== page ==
Dr. Peter A. Lichtenberg is a clinical psychologist specializing in the field of gerontology who holds a bachelor’s degree in psychology from Washington University St. Louis and a master’s degree and doctoral degree in clinical psychology from Purdue University.
He completed his post-doctoral training at the University of Virginia before beginning his career as an assistant professor in the behavorial medicine department at the University of Virginia Medical School. He also worked as the Director of Geriatric Psychology at a hospital in Virginia and as the training director at a rehabilitation institute in Michigan.
Now Lichtenberg is a professor of psychology at Wayne State University as well as the Director of both the Institute of Gerontology and the Merrill Palmer Skillman Institute. He is also the Founding Director of the Wayne State University Lifespan Alliance. Lichtenberg is also the author of six books and authored or co-authored more than 130 peer-reviewed journal articles.
Can you describe the field of psychology you are in?
I would say it is a cross between geriatric neuropsychology and medical rehabilitation with older adults. A lot of what I do now – research and clinical work – is with people with progressive dementia, physical frailty issues and the mental and cognitive problems associated with it.
What does your job entail?
The career really changes. I started as a clinician and researcher in geriatric mental health before I got into medical rehab with older adults. Halfway through my career, I got to Wayne State and did a lot of administrative duties and research. Now, most of my day is spent between administration, mentoring students and conducting my own research and fundraising for institution.
What challenges should someone looking to enter the field expect?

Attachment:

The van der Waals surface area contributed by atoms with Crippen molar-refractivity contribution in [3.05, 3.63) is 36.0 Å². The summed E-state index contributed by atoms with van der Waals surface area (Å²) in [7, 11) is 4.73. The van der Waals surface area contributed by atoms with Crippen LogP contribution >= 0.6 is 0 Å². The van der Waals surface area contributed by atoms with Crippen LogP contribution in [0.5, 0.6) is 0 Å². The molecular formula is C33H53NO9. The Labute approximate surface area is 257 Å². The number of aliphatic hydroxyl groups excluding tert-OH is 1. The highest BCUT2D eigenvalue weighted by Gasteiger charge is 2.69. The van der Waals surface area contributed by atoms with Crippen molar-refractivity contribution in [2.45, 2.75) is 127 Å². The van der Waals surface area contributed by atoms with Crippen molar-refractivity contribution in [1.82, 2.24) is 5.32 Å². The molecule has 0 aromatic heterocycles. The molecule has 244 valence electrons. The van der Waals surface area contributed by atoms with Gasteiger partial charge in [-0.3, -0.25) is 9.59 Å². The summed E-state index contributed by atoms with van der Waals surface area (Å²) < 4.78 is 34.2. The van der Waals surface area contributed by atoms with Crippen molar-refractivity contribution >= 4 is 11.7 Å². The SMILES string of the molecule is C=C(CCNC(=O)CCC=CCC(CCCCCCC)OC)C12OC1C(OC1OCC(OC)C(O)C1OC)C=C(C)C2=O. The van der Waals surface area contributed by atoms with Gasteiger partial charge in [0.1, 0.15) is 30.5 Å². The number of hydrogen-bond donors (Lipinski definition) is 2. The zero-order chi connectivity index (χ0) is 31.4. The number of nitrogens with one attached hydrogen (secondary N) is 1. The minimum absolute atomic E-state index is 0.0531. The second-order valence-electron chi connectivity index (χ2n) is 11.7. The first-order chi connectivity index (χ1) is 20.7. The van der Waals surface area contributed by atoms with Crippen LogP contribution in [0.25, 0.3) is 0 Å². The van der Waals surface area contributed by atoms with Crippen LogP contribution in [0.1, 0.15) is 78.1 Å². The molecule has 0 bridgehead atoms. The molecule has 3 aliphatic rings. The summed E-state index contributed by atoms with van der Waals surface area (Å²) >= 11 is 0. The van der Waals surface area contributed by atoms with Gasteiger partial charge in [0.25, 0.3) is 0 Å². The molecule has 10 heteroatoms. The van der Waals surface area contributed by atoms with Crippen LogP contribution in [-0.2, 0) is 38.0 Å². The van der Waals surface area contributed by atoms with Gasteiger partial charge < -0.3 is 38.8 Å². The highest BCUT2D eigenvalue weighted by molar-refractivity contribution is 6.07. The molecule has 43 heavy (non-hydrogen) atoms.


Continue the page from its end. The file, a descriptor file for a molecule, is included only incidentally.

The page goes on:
There is a highly political element to this line of work because a lot of it is based on Medicare funding. People in this field should be willing advocates for their practice and for the American Psychological Association.
They have to be involved because the debates around Medicare funding are ongoing. People in this field have to have an advocacy arm, often they have it tied into their practice. A lot of people in this field have stepped up and are informing Congress and their state legislatures about psychology and aging and their importance in today’s society.
What are your favorite things about being a Gerontologist?
I have always been best at working with patients, doing evaluations, and helping them. But I also love building programs that involve older adults. The Lifespan Alliance hosts conferences on health and aging that dispel myths about aging. We encourage older adults to get involved. About 2,500 older adults come to our program each year.
Another thing we did is document how woefully prepared the workforce was and we stepped up to help educate. Last year, we had 3,500 people in our continuing education program. I’m very proud of it.
What is something you don’t like about your career?
What I don’t like is that in most settings, the field can be devalued. I’ve worked with two award-winning programs that were closed due to budget cuts. One was at the Western State Hospital in Virginia and the other was a co-ed Alzheimer’s unit in Shenandoah Valley.
There are other cases where we had a rehabilitation service line and they decided to close it and merge it with nursing homes. That happens a lot in our field. In the mid-1980s we had a lot of flourishing geriatric units that were closed in the later part of the decade and the early 1990s.
Do you see the field of gerontology changing, and what should we expect in the future?
I expect a lot of unmet need and a lot of opportunity, but a lot of frustration at the same time. The frustration will be because of a need for advocacy. Geriatrics is going to continue to be a high-touch, not necessarily high-tech field.
What I mean by that is that it’s centered on behavioral healthcare as opposed to procedures from the medical field. That part is going to remain, but our health care system is not prepared for it.
With the financial impact of so many older adults hitting the health care system, I’m guessing we’re going to remain under serving older adults.
That’s why people who enter this field need to be loud voices about vitality and delivering psychological services to those who are later in life.
For more information about what exactly a Gerontologist does and how to become one, please feel free to visit our Gerontologist careers page in the careers section of our website.